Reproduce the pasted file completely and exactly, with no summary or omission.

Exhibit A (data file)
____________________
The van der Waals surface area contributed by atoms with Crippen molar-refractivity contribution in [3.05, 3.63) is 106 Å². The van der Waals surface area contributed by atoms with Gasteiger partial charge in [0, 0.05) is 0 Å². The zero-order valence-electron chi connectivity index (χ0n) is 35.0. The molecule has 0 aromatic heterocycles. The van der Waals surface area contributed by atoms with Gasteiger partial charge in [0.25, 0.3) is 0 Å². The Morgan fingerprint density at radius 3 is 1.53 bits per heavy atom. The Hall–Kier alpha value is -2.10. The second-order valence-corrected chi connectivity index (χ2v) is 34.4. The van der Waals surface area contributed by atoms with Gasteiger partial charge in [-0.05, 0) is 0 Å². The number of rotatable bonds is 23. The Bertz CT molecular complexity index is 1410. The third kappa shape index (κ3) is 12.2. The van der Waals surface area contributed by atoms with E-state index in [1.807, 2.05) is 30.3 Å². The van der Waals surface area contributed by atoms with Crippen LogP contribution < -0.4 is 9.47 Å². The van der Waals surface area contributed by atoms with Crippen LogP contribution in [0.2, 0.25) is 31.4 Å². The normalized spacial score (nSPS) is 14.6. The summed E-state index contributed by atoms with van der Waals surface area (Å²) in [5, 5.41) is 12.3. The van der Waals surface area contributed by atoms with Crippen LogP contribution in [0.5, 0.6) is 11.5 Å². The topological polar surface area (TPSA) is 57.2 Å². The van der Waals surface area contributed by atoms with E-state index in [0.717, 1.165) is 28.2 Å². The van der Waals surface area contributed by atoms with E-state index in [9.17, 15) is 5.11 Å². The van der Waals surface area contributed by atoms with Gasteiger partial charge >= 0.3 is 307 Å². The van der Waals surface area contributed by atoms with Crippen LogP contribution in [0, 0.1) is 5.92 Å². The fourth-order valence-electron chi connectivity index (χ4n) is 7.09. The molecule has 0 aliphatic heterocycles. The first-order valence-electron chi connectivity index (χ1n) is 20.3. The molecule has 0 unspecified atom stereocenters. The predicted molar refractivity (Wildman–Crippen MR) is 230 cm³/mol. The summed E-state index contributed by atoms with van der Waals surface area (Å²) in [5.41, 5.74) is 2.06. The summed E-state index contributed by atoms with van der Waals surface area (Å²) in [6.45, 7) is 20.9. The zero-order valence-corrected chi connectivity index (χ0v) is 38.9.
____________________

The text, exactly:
The van der Waals surface area contributed by atoms with Crippen molar-refractivity contribution in [3.05, 3.63) is 106 Å². The van der Waals surface area contributed by atoms with Gasteiger partial charge in [0, 0.05) is 0 Å². The zero-order valence-electron chi connectivity index (χ0n) is 35.0. The molecule has 0 aromatic heterocycles. The van der Waals surface area contributed by atoms with Gasteiger partial charge in [0.25, 0.3) is 0 Å². The Morgan fingerprint density at radius 3 is 1.53 bits per heavy atom. The Hall–Kier alpha value is -2.10. The second-order valence-corrected chi connectivity index (χ2v) is 34.4. The van der Waals surface area contributed by atoms with Gasteiger partial charge in [-0.05, 0) is 0 Å². The number of rotatable bonds is 23. The Bertz CT molecular complexity index is 1410. The third kappa shape index (κ3) is 12.2. The van der Waals surface area contributed by atoms with E-state index in [1.807, 2.05) is 30.3 Å². The van der Waals surface area contributed by atoms with Crippen LogP contribution < -0.4 is 9.47 Å². The van der Waals surface area contributed by atoms with Crippen LogP contribution in [0.2, 0.25) is 31.4 Å². The normalized spacial score (nSPS) is 14.6. The summed E-state index contributed by atoms with van der Waals surface area (Å²) in [5, 5.41) is 12.3. The van der Waals surface area contributed by atoms with Crippen LogP contribution in [0.5, 0.6) is 11.5 Å². The topological polar surface area (TPSA) is 57.2 Å². The van der Waals surface area contributed by atoms with E-state index in [0.717, 1.165) is 28.2 Å². The van der Waals surface area contributed by atoms with E-state index in [9.17, 15) is 5.11 Å². The van der Waals surface area contributed by atoms with Gasteiger partial charge >= 0.3 is 307 Å². The van der Waals surface area contributed by atoms with Crippen LogP contribution in [0, 0.1) is 5.92 Å². The fourth-order valence-electron chi connectivity index (χ4n) is 7.09. The molecule has 0 aliphatic heterocycles. The first-order valence-electron chi connectivity index (χ1n) is 20.3. The molecule has 0 unspecified atom stereocenters. The predicted molar refractivity (Wildman–Crippen MR) is 230 cm³/mol. The summed E-state index contributed by atoms with van der Waals surface area (Å²) in [5.41, 5.74) is 2.06. The summed E-state index contributed by atoms with van der Waals surface area (Å²) in [6.45, 7) is 20.9. The zero-order valence-corrected chi connectivity index (χ0v) is 38.9.